CHICAGO May 5 CoBank, the largest of the U.S. Farm Credit System's cooperative banks, said on Monday its first quarter net income rose 11 percent, reflecting higher interest income as rates ticked higher and higher loan demand from food and agribusiness companies as well as rural power providers.
Denver-based CoBank said net income for the quarter ended March 31 was $231.3 million, up from $208.8 million the first quarter of 2013.
"Demand for credit strengthened in some areas of the rural economy, and we continued to benefit from strong credit quality in our loan portfolio," Robert B. Engel, CoBank's chief executive officer, said in a statement. "Some of the market conditions we experienced last year, including extremely low grain volumes at country elevators, have improved."
As interest rates edged up, net interest income for the quarter grew by 2 percent to $309.0 million, from $302.4 million a year ago. Additionally, the average loan volume rose 4 percent to $76.4 billion.
"The increase resulted from higher levels of borrowing in a number of customer segments, including affiliated Farm Credit associations, rural power providers and food and agribusiness companies, partially offset by lower seasonal borrowing by grain and farm supply cooperatives," CoBank said.
No provision for loan losses was taken in the first quarter of 2014, whereas the bank had recorded a $15 million provision in the same period last year.
Noninterest income increased to $38.3 million in the first quarter of 2014 compared to $25.8 million in the same period last year, due to a decrease in losses on early extinguishments of debt, net of prepayment income, and gains on the sale of investment securities.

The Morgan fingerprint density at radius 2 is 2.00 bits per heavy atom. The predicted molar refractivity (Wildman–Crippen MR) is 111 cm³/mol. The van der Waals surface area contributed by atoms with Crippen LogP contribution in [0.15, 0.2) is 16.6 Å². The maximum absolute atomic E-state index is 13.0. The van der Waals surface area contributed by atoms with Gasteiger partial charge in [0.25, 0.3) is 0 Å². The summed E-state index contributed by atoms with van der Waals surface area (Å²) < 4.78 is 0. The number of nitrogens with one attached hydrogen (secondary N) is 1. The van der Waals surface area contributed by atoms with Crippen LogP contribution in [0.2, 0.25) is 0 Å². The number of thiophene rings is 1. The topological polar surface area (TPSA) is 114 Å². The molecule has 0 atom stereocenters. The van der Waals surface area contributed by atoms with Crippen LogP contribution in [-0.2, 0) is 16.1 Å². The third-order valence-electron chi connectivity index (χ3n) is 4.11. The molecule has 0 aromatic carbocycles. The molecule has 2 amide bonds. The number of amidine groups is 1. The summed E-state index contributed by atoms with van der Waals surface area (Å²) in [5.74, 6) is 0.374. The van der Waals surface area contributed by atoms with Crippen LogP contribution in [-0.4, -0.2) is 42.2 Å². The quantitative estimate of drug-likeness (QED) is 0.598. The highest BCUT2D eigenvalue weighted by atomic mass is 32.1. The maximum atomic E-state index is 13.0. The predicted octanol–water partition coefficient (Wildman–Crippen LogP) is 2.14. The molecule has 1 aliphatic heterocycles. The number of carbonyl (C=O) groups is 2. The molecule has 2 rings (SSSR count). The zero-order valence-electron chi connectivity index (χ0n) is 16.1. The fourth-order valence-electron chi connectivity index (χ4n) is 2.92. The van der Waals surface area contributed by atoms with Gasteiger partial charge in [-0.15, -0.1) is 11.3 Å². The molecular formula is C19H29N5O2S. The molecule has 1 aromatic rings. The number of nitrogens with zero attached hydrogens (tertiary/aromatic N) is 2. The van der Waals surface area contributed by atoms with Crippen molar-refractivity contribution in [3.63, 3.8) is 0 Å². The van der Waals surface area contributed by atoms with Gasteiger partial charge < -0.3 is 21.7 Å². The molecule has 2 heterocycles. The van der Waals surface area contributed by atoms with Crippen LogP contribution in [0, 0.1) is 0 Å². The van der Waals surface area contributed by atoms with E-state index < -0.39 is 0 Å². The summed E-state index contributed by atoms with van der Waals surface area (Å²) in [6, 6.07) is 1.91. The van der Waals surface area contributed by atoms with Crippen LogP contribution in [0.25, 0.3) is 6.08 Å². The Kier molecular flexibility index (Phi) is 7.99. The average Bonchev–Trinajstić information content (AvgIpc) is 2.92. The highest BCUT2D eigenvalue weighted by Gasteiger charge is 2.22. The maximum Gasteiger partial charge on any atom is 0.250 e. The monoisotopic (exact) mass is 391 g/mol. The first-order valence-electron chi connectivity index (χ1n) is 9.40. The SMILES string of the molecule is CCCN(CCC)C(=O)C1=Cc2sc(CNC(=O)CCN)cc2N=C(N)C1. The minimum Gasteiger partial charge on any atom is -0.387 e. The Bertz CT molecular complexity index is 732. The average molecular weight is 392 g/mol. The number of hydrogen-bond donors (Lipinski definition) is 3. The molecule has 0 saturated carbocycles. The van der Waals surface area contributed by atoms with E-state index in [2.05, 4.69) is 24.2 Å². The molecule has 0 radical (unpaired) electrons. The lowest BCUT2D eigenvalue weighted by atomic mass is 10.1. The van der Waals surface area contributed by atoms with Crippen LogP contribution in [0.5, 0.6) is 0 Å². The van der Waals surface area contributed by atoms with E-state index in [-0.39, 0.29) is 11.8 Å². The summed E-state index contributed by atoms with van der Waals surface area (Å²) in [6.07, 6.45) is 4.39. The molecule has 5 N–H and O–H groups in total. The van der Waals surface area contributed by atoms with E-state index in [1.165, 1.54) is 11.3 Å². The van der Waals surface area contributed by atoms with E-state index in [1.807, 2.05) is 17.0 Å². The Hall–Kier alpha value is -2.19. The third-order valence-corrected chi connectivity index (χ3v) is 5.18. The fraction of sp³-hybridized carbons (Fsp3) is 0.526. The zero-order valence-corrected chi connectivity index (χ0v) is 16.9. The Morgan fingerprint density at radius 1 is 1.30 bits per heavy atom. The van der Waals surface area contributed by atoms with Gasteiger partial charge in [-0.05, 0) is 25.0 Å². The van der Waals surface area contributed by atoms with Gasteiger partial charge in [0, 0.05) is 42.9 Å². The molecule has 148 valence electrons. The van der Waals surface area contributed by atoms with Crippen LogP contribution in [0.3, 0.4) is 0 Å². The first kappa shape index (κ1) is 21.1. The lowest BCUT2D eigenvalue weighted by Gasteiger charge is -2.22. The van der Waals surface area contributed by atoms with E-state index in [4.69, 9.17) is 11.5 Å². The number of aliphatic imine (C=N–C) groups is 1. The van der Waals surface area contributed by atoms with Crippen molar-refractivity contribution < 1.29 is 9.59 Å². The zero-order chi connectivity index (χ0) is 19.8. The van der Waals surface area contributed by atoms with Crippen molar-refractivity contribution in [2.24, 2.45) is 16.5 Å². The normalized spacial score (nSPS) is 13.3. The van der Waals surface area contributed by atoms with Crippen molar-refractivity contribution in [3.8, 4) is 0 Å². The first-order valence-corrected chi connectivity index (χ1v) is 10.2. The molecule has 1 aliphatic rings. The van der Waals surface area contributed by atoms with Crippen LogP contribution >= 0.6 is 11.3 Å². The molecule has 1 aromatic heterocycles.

At quarter's end, 0.71 percent of the bank's loans were classified as adverse assets, unchanged from Dec. 31, 2013.
The Farm Credit System, a government-sponsored entity that is the largest single lender to U.S. agriculture, last week reported system-wide first-quarter income at $1.145 billion, versus $1.142 billion for the same period a year ago. FCS, which competes with private banks and other lenders, is a bellwether for the U.S. agricultural economy.
In a report issued on Monday, Fitch Ratings said the FCS remains in good shape despite last year's drop in grain prices and some softening over the winter in farmland values, which are the main collateral for most farmer loans.
"Credit quality measures have continued to improve for the Federal Farm Credit System and associated banks even as the U.S. farm economy slows down in 2014," Fitch said. "System-wide non-accrual loans declined to 0.86 percent of gross loans as of Dec. 31, 2013, from their peak of 2.04 percent at Dec. 31, 2009."
Fitch said there could be "some adverse impact" to credit quality should land values "start correcting." But the agency praised FCS banks for "reasonable steps to mitigate a correction, namely lower loan to value limits and debt caps per acre."
Fitch said it expects U.S. agriculture to have a solid year in 2014, with grain farmers buoyed by the strengthened balance sheets and reduced debt of recent boom years and livestock farmers welcoming lower feed costs. (Reporting by Christine Stebbins; Editing by Cynthia Osterman)